Coratella: Nigeria’s LNG Potential Must Be Unlocked

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Chief Operating Officer for E&C Onshore Division at Saipem, Mr. Maurizio Coratella

The Chief Operating Officer for E&C Onshore Division at Saipem, Mr. Maurizio Coratella, spoke with journalists on the company’s plan to deepen oil and gas business in Nigeria and beyond as well as how its recent contract award to build Liquified and Natural Gas project in Mozambique will further enhance productivity. Emma Okonji presents the excerpts:

Saipem recently secured an EPC contract to build an LNG project in Mozambique in collaboration with McDermott International and Chiyoda Corp. Can you tell us more about that deal?

Yes, we secured the contract and it is a very important contract award for Saipem, which confirms our commitment to the gas value chain and to Africa where we see enormous potential for growth in the sector.

A recent report was credited to Saipem CEO, saying that the company’s future revolves around gas and renewables. Can you please elaborate on this statement?

The oil price volatility along with the need to limit GHG emissions is changing the energy industry. We are facing a real energy transition in which gas is playing a fundamental role as transit fuel to allow renewable energies to be increasingly dominant. The future of Saipem passes through this transition and will be always more focused in providing to our clients’ solutions to reduce their carbon foot print.

Indeed, most of our clients have embraced ambitious plans for the lowering of Carbon Dioxide emissions, aiming at reaching a Carbon Neutrality of their plants. Saipem is committed to become the partner of choice of such clients providing hybridised solutions, with the integration of renewables energies that would allow tangible reduction of carbon emissions. Liquefied Natural Gas is at the core of our strategy.

How does Saipem see the Nigerian market, and what is the strategy to deepen its market share in Nigeria?

Nigeria has a lot of potential in terms of energy and in particular LNG, thanks to its significant gas reserves. Surely there are all the necessary ingredients for Nigeria to become one of the top three LNG exporters in the world. However, this potential needs to be unlocked, as the last LNG Project was NLNG Train Six after which several LNG prospects have been shelved prematurely. As Nigeria is increasingly desirous of unlocking its several opportunities and diversify its revenue base, in order to address the current infrastructure deficit, LNG market no doubt presents an enviable window through which this can be achieved. We are looking very positively to NLNG Train 7 in Bonny Island which, I do hope, will be the beginning of a resumption of a series of LNG developments in Nigeria.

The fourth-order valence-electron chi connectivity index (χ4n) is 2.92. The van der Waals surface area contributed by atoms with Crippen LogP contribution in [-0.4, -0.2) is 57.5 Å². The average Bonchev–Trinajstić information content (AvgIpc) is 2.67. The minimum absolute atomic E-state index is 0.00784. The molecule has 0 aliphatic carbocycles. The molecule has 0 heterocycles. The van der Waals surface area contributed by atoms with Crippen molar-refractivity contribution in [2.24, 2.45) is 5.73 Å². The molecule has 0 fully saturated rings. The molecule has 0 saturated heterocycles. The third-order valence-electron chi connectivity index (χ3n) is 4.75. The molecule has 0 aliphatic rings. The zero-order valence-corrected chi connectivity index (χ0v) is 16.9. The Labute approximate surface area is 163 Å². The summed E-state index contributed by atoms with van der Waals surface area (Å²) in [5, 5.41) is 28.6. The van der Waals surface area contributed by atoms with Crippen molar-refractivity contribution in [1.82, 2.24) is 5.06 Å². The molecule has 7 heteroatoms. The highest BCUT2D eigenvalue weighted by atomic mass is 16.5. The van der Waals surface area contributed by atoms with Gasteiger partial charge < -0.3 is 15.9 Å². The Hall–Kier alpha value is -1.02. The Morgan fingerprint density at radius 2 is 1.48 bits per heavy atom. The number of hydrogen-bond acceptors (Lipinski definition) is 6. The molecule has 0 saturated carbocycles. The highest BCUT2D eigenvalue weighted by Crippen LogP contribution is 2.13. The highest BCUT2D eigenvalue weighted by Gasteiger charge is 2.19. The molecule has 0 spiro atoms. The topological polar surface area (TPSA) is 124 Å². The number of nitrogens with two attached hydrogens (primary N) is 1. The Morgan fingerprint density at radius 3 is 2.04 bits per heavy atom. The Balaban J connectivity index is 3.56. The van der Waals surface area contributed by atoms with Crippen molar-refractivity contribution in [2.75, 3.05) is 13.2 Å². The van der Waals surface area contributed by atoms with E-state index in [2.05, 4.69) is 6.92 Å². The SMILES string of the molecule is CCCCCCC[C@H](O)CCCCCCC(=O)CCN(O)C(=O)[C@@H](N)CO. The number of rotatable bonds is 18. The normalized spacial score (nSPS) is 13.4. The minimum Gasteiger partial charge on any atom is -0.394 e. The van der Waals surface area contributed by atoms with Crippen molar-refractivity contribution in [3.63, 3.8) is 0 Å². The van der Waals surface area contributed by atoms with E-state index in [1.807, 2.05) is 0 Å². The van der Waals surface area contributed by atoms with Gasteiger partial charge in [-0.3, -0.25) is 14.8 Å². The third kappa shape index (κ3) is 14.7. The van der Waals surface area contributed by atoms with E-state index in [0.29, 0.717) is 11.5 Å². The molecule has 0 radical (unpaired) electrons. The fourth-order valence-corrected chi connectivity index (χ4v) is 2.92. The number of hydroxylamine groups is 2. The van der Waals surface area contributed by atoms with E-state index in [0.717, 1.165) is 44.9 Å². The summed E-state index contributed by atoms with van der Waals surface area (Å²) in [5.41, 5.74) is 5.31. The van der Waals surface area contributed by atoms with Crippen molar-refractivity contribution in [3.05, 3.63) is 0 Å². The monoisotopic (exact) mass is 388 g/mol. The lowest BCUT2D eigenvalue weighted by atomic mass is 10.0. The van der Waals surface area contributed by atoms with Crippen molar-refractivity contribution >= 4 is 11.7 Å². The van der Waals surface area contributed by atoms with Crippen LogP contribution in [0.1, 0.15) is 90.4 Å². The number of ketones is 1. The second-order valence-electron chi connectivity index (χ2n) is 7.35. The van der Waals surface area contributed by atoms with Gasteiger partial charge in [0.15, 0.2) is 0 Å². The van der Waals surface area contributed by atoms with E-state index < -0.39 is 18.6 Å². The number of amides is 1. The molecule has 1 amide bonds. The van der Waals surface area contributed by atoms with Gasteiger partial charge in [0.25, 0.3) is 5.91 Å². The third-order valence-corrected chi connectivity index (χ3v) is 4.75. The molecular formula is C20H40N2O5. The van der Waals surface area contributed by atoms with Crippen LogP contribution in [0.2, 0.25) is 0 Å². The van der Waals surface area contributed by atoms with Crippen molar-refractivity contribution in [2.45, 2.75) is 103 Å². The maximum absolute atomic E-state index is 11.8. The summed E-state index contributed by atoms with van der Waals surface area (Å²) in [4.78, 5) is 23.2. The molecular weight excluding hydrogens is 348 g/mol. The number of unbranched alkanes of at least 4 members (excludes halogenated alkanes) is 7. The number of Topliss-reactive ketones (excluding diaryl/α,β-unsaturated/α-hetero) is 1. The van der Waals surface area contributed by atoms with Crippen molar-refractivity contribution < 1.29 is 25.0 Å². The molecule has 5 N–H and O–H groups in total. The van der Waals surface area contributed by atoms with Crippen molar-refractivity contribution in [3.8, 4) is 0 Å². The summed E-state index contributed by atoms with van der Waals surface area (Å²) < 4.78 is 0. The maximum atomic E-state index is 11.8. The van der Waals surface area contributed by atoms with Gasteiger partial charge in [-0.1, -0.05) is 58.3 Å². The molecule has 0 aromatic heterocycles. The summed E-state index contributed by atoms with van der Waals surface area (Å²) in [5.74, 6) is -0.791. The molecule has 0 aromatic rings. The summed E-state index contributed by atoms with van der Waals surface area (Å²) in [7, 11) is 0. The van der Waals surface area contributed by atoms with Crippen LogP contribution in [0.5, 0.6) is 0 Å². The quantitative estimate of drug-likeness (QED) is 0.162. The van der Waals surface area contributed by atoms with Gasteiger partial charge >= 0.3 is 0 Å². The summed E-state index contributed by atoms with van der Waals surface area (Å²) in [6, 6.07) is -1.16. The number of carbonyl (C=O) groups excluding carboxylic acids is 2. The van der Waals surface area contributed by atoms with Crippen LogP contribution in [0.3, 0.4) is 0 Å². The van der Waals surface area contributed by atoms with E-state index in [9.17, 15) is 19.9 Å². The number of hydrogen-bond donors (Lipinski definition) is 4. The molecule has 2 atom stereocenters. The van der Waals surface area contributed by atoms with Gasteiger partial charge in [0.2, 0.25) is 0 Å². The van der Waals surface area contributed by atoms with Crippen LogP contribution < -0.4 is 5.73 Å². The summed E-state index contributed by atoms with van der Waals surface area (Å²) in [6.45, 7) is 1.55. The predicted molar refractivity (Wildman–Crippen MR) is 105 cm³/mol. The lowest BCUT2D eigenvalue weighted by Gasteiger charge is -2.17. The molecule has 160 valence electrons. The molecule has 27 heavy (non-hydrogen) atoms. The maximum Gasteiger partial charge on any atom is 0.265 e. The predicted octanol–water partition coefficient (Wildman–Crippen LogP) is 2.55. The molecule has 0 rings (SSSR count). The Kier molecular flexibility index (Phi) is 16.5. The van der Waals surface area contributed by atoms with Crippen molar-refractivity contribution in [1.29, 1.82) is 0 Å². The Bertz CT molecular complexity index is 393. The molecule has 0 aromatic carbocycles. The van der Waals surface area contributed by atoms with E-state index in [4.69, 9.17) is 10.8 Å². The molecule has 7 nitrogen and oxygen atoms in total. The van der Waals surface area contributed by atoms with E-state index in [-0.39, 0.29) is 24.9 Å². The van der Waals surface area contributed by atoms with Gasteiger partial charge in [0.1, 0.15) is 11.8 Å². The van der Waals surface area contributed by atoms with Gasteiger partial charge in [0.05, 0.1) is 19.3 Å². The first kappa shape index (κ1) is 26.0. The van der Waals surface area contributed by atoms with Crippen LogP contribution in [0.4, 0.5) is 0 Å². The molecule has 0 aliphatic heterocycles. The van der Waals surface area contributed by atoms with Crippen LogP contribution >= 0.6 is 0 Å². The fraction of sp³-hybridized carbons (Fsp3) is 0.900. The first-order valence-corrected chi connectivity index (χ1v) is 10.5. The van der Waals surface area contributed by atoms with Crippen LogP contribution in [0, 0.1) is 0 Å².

Considering the state of the Nigerian economy, with reduced economic activities, what is Saipem’s strategy to remain relevant in the long term business in Nigeria?

With our investment in the development of the largest and most modern fabrication yard in West Africa, Saipem is uniquely positioned to remain a dominant player in the Nigerian oil and gas sector and in building the needed infrastructural base that will support the development of Nigeria. A project like Train 7 is very strategic for us in order to continue to deliver value and increase the productive capacity of the country.

How do you ensure that the Nigerian people continue to benefit from oil and gas projects?
With over 50 years of operational experience in Nigeria and a robust local content policy dating back several years before the Local Content Act in Nigeria, we have become adept in delivering local content development, not only in terms of economic contributions but most importantly in human capacity development. A project like Train 7 will bring opportunities for training, technology transfer, mentorship and employment which we are very well experienced in delivering. As you know Saipem is not a ‘briefcase company’ but an integrated company with a physical footprint in the country and a long term engagement with the local communities. Saipem’s presence in Nigeria has been for a continuous and uninterrupted period of 52 years now and we continue to say that we are in Nigeria to stay.

What is your view about the Nigeria oil and gas market and what advice will you give to further grow the market?

Historically Nigeria is an important market for Saipem, thanks to the opportunity afforded us to contribute to the development of various and diverse oil and gas infrastructural even in some of the remotest parts of Nigeria. LNG is our priority and with monumental projects like NLNG Train 7, the Nigerian future remains very bright. Saipem aims to set the standards in order to be the reference for LNG projects in Nigeria and globally as a result of Saipem’s model for professionalism, know-how and execution; and conscious of our local content commitment to the countries where we operate.